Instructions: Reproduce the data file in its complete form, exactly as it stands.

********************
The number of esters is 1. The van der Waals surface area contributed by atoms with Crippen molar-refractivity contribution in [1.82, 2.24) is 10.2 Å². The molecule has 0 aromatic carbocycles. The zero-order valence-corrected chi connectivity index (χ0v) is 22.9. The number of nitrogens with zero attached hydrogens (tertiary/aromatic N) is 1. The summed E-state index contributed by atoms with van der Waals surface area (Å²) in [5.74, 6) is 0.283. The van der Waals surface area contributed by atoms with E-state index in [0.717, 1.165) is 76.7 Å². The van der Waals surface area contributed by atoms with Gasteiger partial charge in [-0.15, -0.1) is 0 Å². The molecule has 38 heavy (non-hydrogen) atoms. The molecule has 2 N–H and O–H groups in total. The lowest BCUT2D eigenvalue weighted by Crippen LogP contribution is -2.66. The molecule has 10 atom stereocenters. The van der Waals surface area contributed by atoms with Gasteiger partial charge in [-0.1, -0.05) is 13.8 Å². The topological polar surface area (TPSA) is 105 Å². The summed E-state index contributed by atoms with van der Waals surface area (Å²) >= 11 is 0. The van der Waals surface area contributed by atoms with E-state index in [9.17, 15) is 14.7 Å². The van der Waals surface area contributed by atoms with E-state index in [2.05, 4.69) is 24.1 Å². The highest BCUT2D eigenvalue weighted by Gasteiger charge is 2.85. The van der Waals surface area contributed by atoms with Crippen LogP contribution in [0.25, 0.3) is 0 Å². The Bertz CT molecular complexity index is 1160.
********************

The number of esters is 1. The van der Waals surface area contributed by atoms with Crippen molar-refractivity contribution in [1.82, 2.24) is 10.2 Å². The molecule has 0 aromatic carbocycles. The zero-order valence-corrected chi connectivity index (χ0v) is 22.9. The number of nitrogens with zero attached hydrogens (tertiary/aromatic N) is 1. The summed E-state index contributed by atoms with van der Waals surface area (Å²) in [5.74, 6) is 0.283. The van der Waals surface area contributed by atoms with E-state index in [0.717, 1.165) is 76.7 Å². The van der Waals surface area contributed by atoms with Gasteiger partial charge in [-0.15, -0.1) is 0 Å². The molecule has 38 heavy (non-hydrogen) atoms. The molecule has 2 N–H and O–H groups in total. The lowest BCUT2D eigenvalue weighted by Crippen LogP contribution is -2.66. The molecule has 10 atom stereocenters. The van der Waals surface area contributed by atoms with Gasteiger partial charge in [-0.1, -0.05) is 13.8 Å². The topological polar surface area (TPSA) is 105 Å². The summed E-state index contributed by atoms with van der Waals surface area (Å²) >= 11 is 0. The van der Waals surface area contributed by atoms with E-state index in [9.17, 15) is 14.7 Å². The van der Waals surface area contributed by atoms with E-state index in [2.05, 4.69) is 24.1 Å². The highest BCUT2D eigenvalue weighted by Gasteiger charge is 2.85. The van der Waals surface area contributed by atoms with Crippen LogP contribution in [0.25, 0.3) is 0 Å². The Bertz CT molecular complexity index is 1160.